Just been listening to a very interesting report on the BBC about The Power Commission’s report into British democracy which has been published today. The parallels with Alan Jamieson’s work on Churchless Faith were astounding and, as I mentioned in my book, the church really does have an amazing opportunity to model a mode of change and being to the rest of society, rather than copying it in twenty years time.
The Power Commission – funded by the Joseph Rowntree Charitable Foundation (JR was a fabulous Quaker-Philanthropist-Chocolatier) – initially asked MPs why they thought voter numbers were down. ‘Apathy’ they said.
Rather like the ministers Alan asked, they reasons they gave for people not participating were totally wrong, and laid the blame at the wrong door. The Commission found very little political apathy. On the contrary, people are up and involved in politics all the time. It’s just that Westminster don’t call that ‘politics’, because it’s not the ‘Politics’ of Downing Street in the corridors of power.
Their first recommendation then is that Westminster needs to realize that the solution is not to ‘get people more interested in politics’ – ie drag people to Westminster to see all the great stuff they do (cf. get more bums on seats in church) – rather, Westminster needs to get back out there and get involved in the issues people are involved in locally.
You simply cannot – whether in church or political parties – expect people to sustain membership of organizations they feel totally alienated from. Unless there is genuine opportunity for meaningful participation, why should people hang around? I have often argued with MPs – especially over the Iraq War – that they are in dereliction of their duties if they vote against the will of their constituents. Our democratic system is currently topsy-turvy. We vote for parties who set out an agenda for action. What the system originally intended was for people to elect a representative to send to Westminster to speak for them. In other words, the motivation for action came from the people. We have lost this original intention, and are poorer for it.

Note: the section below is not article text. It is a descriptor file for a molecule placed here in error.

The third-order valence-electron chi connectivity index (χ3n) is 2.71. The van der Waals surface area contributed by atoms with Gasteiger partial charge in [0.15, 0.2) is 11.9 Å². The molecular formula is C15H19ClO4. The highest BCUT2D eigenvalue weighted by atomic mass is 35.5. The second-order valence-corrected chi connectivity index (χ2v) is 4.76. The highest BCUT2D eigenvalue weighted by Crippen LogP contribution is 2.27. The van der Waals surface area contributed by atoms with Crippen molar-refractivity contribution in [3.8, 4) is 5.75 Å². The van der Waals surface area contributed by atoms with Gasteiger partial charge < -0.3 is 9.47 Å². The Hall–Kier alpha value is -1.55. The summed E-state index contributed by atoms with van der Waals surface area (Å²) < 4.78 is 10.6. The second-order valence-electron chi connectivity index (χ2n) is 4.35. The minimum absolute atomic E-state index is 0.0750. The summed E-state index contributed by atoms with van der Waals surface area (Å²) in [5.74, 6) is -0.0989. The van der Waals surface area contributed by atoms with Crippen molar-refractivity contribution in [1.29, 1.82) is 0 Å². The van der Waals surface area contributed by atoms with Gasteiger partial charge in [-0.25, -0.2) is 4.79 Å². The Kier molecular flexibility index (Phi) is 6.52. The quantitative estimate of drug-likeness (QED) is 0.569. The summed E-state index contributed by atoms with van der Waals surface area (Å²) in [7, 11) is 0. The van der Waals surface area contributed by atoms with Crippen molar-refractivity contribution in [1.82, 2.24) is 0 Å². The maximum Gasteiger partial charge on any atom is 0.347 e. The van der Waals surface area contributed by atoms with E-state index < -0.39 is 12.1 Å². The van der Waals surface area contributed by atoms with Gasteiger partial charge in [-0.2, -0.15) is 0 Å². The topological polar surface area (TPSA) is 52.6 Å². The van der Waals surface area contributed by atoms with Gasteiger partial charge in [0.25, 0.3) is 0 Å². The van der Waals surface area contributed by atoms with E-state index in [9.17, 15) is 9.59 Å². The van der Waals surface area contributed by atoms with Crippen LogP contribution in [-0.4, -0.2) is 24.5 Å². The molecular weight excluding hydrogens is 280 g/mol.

The solutions the Power Commission recommends? Unsurprisingly if you’ve read The Complex Christ, a move from the top-down to the bottom-up, greater low-level interaction, and feedback loops. . More power to the local, and mechanisms whereby dirt can be dished and people listened to and action taken. Interestingly enough, they suggest that more MPs should blog, but beyond that, they think that there ought to be a system whereby the public can force Parliament to debate an issue if a certain number of people get together and sign for it. Furthermore, they recommend changes that would allow people to stand for election more easily without being swamped by the big parties.
One commentator was an academic who commented that 40 years ago we were debated the role television might have in politics (see previous post). It clearly had a profound one, and he argues that e-Democracy will have similarly profound effect not only on our politics, but on the way we see ourselves as citizens too.
Clearly, the Emerging Church movement has made big steps forward in this area already. e-Spirituality and the emergent, underground blossoming interest in the spiritual has had a profound effect not only on our theology, but on the way we see ourselves connected as Christians too. Spirituality and theology are no longer the holed up in Ivory towers to which only the sacred few have access; what we must do is help politics move the same way. It is, of course, a movement that is irresistible because it’s the way of co-operation, the way of inter-relation, the way of the divine. And it is, of course, a movement that will be always resisted by the powerful.